Why is everything so complicated? Because I make it so?
The key to life, just now, seems to me to be selecting the correct things to worry about. You need to choose the mildly taxing over anything associated with dismay. You need to go for puzzles and riddles, little conundrums, such as where on earth has that candyfloss machine gone? You know you hid it when sugary pink fluff became a breakfast staple last summer, but where is it? And maybe try not to fret about what to say when you hear 13-year-old girls use the word “rapey” to describe a person who is really friendly, and “abusive” to describe enjoyable banter and teasing.
Worry, rather, about how small pink rosewater-flavoured meringues are three times as easy to make as macaroons, and, to my mind, more delicious, but do they make people take their hats off to you in the same way? And then not obsess about a very elderly and ill American lady who recently told you, “Life’s a ride where they sure make you pay at the exit.”
You need to reconstruct the joke, working backwards, about the Dutch washer-upper and his hirsute octopus-type pet whose punchline is, “Now Hans that do dishes can be mild as Gervaise with Miles’ new furry-lipped squid”…That sort of thing.
My friend Zoe told me, when we were 18, that she fell asleep wondering what would happen if you fried green vegetables in salad dressing. Could it be the most delicious thing ever? Or not?
The worry du jour, and it’s not in the least unpleasant, is as follows. Sometimes a friend does you a favour – or is it a favour? – drawing on her professional skills (in law, in architecture, in publishing, in interior design), advising you in a detailed way (quick back-of-envelope sketches may be involved but not printouts), pointing you in the right direction, preventing you from error or the ceiling coming down, and you are unsure whether the favour has been construed as work or not. You mull and ponder the nature of the transaction even as you are receiving the advice. Her tone is informal. There is much laughter and coffee drinking. You hope what you are doing together is seen as work, because otherwise you could strike her as demanding or, that dreadful thing, needy. You said, early on, “Do please think of this as a job of work,” and she laughed modestly. But what did that laugh mean?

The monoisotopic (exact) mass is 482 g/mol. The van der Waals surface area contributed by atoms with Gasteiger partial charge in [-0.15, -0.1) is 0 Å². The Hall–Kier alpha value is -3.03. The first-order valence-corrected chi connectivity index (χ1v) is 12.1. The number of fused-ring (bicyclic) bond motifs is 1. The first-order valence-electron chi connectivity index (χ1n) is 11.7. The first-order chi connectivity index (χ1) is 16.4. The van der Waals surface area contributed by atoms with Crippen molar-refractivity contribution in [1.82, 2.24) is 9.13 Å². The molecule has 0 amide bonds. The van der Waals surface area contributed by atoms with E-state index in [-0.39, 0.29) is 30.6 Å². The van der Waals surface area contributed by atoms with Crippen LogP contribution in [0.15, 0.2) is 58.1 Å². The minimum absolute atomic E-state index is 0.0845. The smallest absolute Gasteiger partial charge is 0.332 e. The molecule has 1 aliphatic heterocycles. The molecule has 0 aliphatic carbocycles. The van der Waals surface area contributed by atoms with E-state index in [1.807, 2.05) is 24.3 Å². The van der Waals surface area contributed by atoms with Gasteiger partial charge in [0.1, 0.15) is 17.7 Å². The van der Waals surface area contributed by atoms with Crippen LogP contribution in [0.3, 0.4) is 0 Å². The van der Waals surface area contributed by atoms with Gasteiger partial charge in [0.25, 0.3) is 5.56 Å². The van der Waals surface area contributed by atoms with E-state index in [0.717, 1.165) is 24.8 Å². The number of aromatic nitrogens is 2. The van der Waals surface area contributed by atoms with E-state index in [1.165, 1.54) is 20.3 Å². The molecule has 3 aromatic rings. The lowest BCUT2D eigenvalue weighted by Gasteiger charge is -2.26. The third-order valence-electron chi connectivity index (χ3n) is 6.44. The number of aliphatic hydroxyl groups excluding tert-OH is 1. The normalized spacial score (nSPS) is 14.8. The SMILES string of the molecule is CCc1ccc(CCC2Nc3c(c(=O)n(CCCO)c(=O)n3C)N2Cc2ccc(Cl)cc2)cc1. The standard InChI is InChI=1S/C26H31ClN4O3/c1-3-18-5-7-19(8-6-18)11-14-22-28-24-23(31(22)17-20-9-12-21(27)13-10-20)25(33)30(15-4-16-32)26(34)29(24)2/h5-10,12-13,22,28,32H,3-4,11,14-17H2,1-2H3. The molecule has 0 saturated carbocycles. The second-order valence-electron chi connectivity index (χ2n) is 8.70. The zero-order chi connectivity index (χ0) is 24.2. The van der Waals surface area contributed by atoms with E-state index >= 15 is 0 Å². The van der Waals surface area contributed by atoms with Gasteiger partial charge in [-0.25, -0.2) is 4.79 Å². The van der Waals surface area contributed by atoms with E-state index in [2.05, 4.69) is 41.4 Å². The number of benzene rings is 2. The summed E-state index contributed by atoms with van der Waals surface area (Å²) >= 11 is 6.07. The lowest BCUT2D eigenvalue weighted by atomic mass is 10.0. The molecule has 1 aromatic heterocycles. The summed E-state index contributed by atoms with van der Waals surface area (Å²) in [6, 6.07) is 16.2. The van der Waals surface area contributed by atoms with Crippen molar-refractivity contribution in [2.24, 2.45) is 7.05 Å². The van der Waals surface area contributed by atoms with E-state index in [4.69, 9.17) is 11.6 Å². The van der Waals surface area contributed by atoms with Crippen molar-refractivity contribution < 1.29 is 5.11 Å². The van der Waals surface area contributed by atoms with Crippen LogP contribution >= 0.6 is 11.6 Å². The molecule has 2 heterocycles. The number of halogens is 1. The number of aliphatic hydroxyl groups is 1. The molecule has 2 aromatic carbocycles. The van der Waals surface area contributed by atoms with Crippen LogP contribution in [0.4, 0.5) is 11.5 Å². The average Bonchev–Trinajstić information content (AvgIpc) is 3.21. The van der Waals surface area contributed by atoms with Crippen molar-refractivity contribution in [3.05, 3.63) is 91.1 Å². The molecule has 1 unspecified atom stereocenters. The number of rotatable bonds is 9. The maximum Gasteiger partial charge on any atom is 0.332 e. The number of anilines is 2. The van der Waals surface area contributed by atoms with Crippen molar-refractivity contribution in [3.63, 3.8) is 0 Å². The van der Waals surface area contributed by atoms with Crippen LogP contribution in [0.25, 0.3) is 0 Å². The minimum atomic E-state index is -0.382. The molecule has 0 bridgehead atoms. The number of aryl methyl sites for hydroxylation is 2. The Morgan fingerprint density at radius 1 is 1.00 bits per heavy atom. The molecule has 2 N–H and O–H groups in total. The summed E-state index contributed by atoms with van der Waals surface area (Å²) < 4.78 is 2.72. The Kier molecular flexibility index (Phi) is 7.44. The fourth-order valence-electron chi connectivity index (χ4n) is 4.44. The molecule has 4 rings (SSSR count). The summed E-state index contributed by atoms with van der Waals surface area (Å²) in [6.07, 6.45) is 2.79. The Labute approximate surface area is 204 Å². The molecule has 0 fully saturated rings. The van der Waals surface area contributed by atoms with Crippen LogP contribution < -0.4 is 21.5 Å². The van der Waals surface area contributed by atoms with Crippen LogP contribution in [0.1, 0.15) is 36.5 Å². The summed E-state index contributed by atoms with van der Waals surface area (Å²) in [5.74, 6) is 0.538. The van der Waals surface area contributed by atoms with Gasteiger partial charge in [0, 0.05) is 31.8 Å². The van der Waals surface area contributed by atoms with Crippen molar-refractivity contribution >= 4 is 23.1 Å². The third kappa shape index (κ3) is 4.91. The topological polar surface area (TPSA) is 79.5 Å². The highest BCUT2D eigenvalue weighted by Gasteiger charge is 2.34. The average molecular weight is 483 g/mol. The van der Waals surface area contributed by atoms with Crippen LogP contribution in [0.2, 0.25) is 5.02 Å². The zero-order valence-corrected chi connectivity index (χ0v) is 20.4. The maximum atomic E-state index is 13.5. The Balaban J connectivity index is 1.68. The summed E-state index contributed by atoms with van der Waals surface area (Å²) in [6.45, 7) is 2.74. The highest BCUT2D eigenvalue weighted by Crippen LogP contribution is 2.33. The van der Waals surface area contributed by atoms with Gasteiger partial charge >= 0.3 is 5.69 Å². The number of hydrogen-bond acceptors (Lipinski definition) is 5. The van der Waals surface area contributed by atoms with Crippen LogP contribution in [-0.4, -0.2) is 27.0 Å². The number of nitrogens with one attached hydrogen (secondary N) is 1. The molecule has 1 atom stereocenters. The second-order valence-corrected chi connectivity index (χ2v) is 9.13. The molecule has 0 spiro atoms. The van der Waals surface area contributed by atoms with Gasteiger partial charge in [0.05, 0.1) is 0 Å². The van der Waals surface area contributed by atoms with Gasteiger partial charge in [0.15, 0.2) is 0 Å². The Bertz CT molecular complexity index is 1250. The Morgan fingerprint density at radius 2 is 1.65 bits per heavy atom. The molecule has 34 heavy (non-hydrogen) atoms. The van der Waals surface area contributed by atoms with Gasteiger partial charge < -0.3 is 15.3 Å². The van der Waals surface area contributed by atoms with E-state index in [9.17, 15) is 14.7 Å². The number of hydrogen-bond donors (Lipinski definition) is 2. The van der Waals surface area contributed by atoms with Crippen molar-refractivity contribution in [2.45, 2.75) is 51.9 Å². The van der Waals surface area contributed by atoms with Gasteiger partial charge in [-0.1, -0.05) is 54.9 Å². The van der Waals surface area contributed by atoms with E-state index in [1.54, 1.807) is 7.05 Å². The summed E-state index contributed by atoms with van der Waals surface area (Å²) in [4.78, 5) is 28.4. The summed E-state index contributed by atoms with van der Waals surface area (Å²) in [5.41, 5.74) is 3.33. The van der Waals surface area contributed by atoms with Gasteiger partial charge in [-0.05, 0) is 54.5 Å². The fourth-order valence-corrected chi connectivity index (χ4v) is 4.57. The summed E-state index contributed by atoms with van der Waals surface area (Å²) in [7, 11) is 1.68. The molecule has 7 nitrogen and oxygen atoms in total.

You become rather obsessed with whether she is going to charge you or not. You sincerely hope she will, you meant her to from the start, and, deep down, you don’t really like people doing you favours because, lavish as hell, you like to be the one who does favours for others. Yet a tiny part of you would be rather thrilled if she did not charge because it would be so, well, friendly. If no bill comes, you will enjoy thinking of the perfect present to give her, and yet, surely, it’s straighter if you just add, “Do please send me an invoice for your brilliant help with X,” as a PS on an email about something else. But could it sound a bit high-handed? Might, “Please let me know what I owe you,” sound resentful?
These things are famously delicate. As a teenager I once thanked my mother, quite formally, for all she had done for me in my life. “That’s a terrible thing to say,” she said. Ouch.
So you wait for things to become clear in the fullness of time. If the work is to be a gift, you will thank her profusely, think of what else you can do in return to please her, but you cannot do this until a bill does not arrive in case your flurry of thanks makes her feel the piece of work she has done is being relegated to the status of favour when she did not see it as such.
Meanwhile, if it were a favour and not a job of work, in this interim period where things remain unclear bill-wise and you hold back slightly on thanks and fully on gifts, you run the risk that she may feel insufficiently appreciated for her kindness and get the hump. What to do?
You don’t know what to do but you are grateful to her and to the whole situation for taking care of many hours and staving off other things that are truly worrying. That is a gift worth a great deal.